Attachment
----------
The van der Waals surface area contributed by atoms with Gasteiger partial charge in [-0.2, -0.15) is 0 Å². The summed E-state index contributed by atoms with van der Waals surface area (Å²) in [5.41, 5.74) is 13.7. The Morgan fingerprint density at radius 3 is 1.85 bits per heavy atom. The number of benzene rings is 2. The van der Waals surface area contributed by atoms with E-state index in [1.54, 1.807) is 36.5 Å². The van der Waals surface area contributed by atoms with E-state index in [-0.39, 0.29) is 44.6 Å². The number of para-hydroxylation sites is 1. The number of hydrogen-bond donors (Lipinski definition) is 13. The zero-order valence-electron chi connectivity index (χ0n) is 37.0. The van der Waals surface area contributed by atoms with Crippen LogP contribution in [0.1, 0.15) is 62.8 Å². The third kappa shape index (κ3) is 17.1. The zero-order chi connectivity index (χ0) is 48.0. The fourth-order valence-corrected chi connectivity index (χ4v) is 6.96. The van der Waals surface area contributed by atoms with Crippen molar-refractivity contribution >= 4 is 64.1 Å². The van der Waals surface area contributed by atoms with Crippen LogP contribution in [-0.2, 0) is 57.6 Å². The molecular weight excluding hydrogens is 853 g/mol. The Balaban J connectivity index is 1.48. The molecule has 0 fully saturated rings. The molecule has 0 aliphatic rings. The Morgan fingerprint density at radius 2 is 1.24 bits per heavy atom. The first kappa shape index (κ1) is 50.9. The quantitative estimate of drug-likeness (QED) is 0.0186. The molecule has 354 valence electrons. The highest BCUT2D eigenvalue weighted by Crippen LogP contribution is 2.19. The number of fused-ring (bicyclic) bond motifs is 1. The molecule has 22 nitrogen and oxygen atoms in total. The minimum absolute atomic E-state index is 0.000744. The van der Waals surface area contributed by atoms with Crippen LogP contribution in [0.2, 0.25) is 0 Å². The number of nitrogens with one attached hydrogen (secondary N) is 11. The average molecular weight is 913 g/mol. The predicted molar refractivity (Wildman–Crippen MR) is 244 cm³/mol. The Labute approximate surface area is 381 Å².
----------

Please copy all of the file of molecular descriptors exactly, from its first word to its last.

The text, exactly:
The van der Waals surface area contributed by atoms with Gasteiger partial charge in [-0.2, -0.15) is 0 Å². The summed E-state index contributed by atoms with van der Waals surface area (Å²) in [5.41, 5.74) is 13.7. The Morgan fingerprint density at radius 3 is 1.85 bits per heavy atom. The number of benzene rings is 2. The van der Waals surface area contributed by atoms with E-state index in [1.54, 1.807) is 36.5 Å². The van der Waals surface area contributed by atoms with E-state index in [-0.39, 0.29) is 44.6 Å². The number of para-hydroxylation sites is 1. The number of hydrogen-bond donors (Lipinski definition) is 13. The zero-order valence-electron chi connectivity index (χ0n) is 37.0. The van der Waals surface area contributed by atoms with Crippen LogP contribution in [0.1, 0.15) is 62.8 Å². The third kappa shape index (κ3) is 17.1. The zero-order chi connectivity index (χ0) is 48.0. The fourth-order valence-corrected chi connectivity index (χ4v) is 6.96. The van der Waals surface area contributed by atoms with Crippen molar-refractivity contribution >= 4 is 64.1 Å². The van der Waals surface area contributed by atoms with Crippen LogP contribution in [-0.2, 0) is 57.6 Å². The molecular weight excluding hydrogens is 853 g/mol. The Balaban J connectivity index is 1.48. The molecule has 0 fully saturated rings. The molecule has 0 aliphatic rings. The Morgan fingerprint density at radius 2 is 1.24 bits per heavy atom. The first kappa shape index (κ1) is 50.9. The quantitative estimate of drug-likeness (QED) is 0.0186. The molecule has 354 valence electrons. The highest BCUT2D eigenvalue weighted by Crippen LogP contribution is 2.19. The number of fused-ring (bicyclic) bond motifs is 1. The molecule has 22 nitrogen and oxygen atoms in total. The minimum absolute atomic E-state index is 0.000744. The van der Waals surface area contributed by atoms with Crippen LogP contribution in [0.2, 0.25) is 0 Å². The number of nitrogens with one attached hydrogen (secondary N) is 11. The average molecular weight is 913 g/mol. The predicted molar refractivity (Wildman–Crippen MR) is 244 cm³/mol. The Labute approximate surface area is 381 Å².